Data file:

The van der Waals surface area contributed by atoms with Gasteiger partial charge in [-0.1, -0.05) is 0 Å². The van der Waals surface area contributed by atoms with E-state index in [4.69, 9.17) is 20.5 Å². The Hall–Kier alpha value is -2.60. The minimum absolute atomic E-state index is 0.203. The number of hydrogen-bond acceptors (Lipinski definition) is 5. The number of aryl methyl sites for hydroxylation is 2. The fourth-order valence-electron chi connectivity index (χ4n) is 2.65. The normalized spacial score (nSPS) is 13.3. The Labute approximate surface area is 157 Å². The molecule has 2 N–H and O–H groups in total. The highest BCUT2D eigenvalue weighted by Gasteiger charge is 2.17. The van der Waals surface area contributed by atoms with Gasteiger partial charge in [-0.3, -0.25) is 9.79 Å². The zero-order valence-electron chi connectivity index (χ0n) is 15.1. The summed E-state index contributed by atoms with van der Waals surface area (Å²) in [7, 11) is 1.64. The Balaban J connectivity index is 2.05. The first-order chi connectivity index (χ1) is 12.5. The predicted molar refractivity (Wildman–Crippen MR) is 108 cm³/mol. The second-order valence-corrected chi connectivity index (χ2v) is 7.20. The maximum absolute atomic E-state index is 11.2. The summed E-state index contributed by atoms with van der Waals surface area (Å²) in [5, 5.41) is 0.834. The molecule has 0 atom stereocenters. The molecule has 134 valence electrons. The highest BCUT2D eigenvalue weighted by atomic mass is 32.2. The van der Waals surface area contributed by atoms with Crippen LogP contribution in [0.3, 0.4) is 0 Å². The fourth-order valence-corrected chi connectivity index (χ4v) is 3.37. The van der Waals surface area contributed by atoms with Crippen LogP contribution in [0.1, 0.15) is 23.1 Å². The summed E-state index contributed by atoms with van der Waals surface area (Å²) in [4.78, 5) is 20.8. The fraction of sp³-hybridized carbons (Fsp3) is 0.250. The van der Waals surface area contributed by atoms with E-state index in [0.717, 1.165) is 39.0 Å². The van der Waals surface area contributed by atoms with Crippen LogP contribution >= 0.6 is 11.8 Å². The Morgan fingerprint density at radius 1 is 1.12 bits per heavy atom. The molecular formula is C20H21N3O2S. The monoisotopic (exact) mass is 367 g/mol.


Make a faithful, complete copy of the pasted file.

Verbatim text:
The van der Waals surface area contributed by atoms with Gasteiger partial charge in [-0.1, -0.05) is 0 Å². The van der Waals surface area contributed by atoms with E-state index in [4.69, 9.17) is 20.5 Å². The Hall–Kier alpha value is -2.60. The minimum absolute atomic E-state index is 0.203. The number of hydrogen-bond acceptors (Lipinski definition) is 5. The number of aryl methyl sites for hydroxylation is 2. The fourth-order valence-electron chi connectivity index (χ4n) is 2.65. The normalized spacial score (nSPS) is 13.3. The Labute approximate surface area is 157 Å². The molecule has 2 N–H and O–H groups in total. The highest BCUT2D eigenvalue weighted by Gasteiger charge is 2.17. The van der Waals surface area contributed by atoms with Gasteiger partial charge in [-0.3, -0.25) is 9.79 Å². The zero-order valence-electron chi connectivity index (χ0n) is 15.1. The summed E-state index contributed by atoms with van der Waals surface area (Å²) in [7, 11) is 1.64. The Balaban J connectivity index is 2.05. The first-order chi connectivity index (χ1) is 12.5. The predicted molar refractivity (Wildman–Crippen MR) is 108 cm³/mol. The second-order valence-corrected chi connectivity index (χ2v) is 7.20. The maximum absolute atomic E-state index is 11.2. The summed E-state index contributed by atoms with van der Waals surface area (Å²) in [5, 5.41) is 0.834. The molecule has 0 atom stereocenters. The molecule has 134 valence electrons. The highest BCUT2D eigenvalue weighted by atomic mass is 32.2. The van der Waals surface area contributed by atoms with Crippen LogP contribution in [0.3, 0.4) is 0 Å². The fourth-order valence-corrected chi connectivity index (χ4v) is 3.37. The van der Waals surface area contributed by atoms with Crippen LogP contribution in [0.1, 0.15) is 23.1 Å². The summed E-state index contributed by atoms with van der Waals surface area (Å²) in [4.78, 5) is 20.8. The fraction of sp³-hybridized carbons (Fsp3) is 0.250. The van der Waals surface area contributed by atoms with E-state index in [0.717, 1.165) is 39.0 Å². The van der Waals surface area contributed by atoms with Crippen LogP contribution >= 0.6 is 11.8 Å². The Morgan fingerprint density at radius 1 is 1.12 bits per heavy atom. The molecular formula is C20H21N3O2S. The monoisotopic (exact) mass is 367 g/mol.